As part of their annual East to Edinburgh series, 59E59 Theaters have given a temporary home to several small acts before they head to Auld Reeky for August. There is always a wide assortment of plays and one-person shows of varying levels of completeness. This year is no exception. Here are two:
Tales of life and Death
There was an announcement made before Tales of Life and Death that a fifth short play had been added to bring the length to an hour and that, for that play, the actors would be reading from scripts. No problem there. What is a problem is when it’s impossible to tell which of the short plays that means as three of the five very clearly involved at least one performer reading their lines. Then it isn’t a case of not enough time to learn blocking and technical cues but not have lines down; it’s a case of lack of preparation.
Playwright Craig Lucas has some impressive credentials: Both a Pulitzer and Tony Award winner, his most famous work is Prelude to A Kiss, a play that went on to become a major motion picture with Alec Baldwin and Meg Ryan. Tales of Life and Death has neither that piece’s charms, nor its philosophical conundrums. These stories might have been provocative a few decades ago, like when AIDS was fairly new and the AIDS quilt movement started. For a current play it felt stale, out of touch — at least when limited to the few minutes in which that particular story ran its course.
The performance comprises a series of only loosely linked vignettes performed by two actors, Richard Kline and Pamela Shaw. Kline’s style is loose, and he seems perfectly comfortable onstage. On the night of the performance, even when he was “on script” he was mostly off it, delivering his lines with a natural ease. Shaw, on the other hand, seemed to have difficulty not only with the new material but with the greater part of it. This was made particularly evident in a vignette in which she’s the only one who does any speaking, with Kline’s character offering only nods and shakes of his head in reply to her questions and the pre-recorded comments. There was a lot of stammering and reading off notes on the “bar.” Her delivery, when it came, was consistently rushed and nervous throughout. It might have been a chosen style of performance, but it looked like lack of preparation.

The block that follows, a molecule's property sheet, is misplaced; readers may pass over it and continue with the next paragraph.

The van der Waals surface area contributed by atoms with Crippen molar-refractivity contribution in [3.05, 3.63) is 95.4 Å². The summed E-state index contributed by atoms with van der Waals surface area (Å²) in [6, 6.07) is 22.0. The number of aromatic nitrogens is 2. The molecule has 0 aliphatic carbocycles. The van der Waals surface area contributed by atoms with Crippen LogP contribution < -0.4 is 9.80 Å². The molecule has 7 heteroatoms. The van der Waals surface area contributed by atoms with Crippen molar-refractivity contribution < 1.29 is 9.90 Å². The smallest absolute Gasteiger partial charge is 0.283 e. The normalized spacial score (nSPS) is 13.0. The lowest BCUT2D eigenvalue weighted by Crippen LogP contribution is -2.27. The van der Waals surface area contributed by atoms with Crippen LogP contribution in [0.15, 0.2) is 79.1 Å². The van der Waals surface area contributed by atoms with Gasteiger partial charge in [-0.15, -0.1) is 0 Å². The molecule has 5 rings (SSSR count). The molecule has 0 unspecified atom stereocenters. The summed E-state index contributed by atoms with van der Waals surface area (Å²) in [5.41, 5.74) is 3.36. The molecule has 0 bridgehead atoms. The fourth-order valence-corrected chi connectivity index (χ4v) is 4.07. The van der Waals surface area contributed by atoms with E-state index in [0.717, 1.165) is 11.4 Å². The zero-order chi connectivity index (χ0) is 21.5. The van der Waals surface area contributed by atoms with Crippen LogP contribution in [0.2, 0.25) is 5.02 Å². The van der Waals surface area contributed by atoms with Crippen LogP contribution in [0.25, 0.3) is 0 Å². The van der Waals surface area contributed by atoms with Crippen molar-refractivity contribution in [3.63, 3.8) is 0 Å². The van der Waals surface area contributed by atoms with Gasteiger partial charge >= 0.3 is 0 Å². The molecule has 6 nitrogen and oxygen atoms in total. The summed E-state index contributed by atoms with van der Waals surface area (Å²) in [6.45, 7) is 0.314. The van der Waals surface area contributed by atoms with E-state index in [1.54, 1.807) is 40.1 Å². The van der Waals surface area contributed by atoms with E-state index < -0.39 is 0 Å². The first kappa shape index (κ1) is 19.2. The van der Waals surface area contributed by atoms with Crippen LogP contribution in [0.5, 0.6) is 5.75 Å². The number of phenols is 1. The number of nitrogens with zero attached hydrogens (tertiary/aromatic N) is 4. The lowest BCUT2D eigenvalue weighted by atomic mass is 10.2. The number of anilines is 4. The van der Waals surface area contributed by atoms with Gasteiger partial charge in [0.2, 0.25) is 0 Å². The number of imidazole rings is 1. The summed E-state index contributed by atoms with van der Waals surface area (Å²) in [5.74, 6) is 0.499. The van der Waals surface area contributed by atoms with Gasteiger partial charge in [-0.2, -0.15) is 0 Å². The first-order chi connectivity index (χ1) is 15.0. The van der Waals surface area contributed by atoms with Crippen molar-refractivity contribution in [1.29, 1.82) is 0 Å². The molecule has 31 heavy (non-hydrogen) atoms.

News clips fill the silence and dark between scenes, but these too feel stale and irrelevant, other than possibly to clue the audience in to the dates when these stories may take place. Though that’s just a guess to their purpose. It isn’t clear if that was a directorial decision or the playwright’s prerogative, but the sound balance was off on the evening and so much of what was said in the clips was lost or very difficult to hear.
It’s true that this is a preview show, and that the cast and crew are preparing for their time in the world’s largest cultural festival, but with time running short, there is a lot of work to do.
As part of their annual East to Edinburgh series, 59E59 Theaters have given a temporary home to several small acts before they head to Auld Reeky for August. There is always a wide assortment of plays and one-person shows of varying levels of completeness. This year is no exception.
Where Tales suffered from stiffness and forgotten lines, Cece Otto’s one-woman show Hyperthymesia offers a dynamic narrator and a fascinating story. The monologue piece is about a woman who is one of only a couple dozen or so people who have been diagnosed with a condition characterized by highly superior autobiographical memory (HSAM). In these cases, a hyperthymesiac can recall even minute details about any day during their lives from the beginning of their memory on. While many people might think about how useful an ability like that could be, Otto’s show focuses on the other edge of the sword: Happiness is being able to forget the things that have hurt you. Breakups, deaths of loved ones, scares and disappointments — all feel as fresh as the day they happened. It’s no wonder someone in the position of possessing such an extraordinary memory would do anything they can to try to forget.
Much of the play runs parallel to the life of a woman named Jill Price, at least in terms of the techniques Price employed to try to calm her thoughts, like regular and extensive journaling. People with HSAM have talked about their memories crowding their heads in any calm, still moment. Otto describes it like a swarm of bees, and the amount of detail that she wrote into the play could be just as intimidating. In between descriptive and emotional recitals of life stories (and the dates on which they occurred), she performs various series of actions and gestures, borrowing from dance, that provide slow, smooth feeling to counterbalance her narrator’s sometimes frenzied words.
The stage design consists of a single chair, but Otto pantomimes whatever else might be needed, leaving the audience to form an idea from imagination. It’s a plain but touching performance about one person’s struggles with her own amazing mind. The script is thoughtful, and also asks the audience to question their own experiences with remembering and forgetting. There is empathy and kindness in the telling, making Otto a very endearing narrator. It’s a piece that demands a lot of her, both physically and mentally — which also explains the unusual running time of 40 minutes — but is very satisfying and ultimately very hopeful. Hyperthymesia is directed by Robert Scott Smith.
Top photo: Balmoral Hotel, Edinburgh, Scotland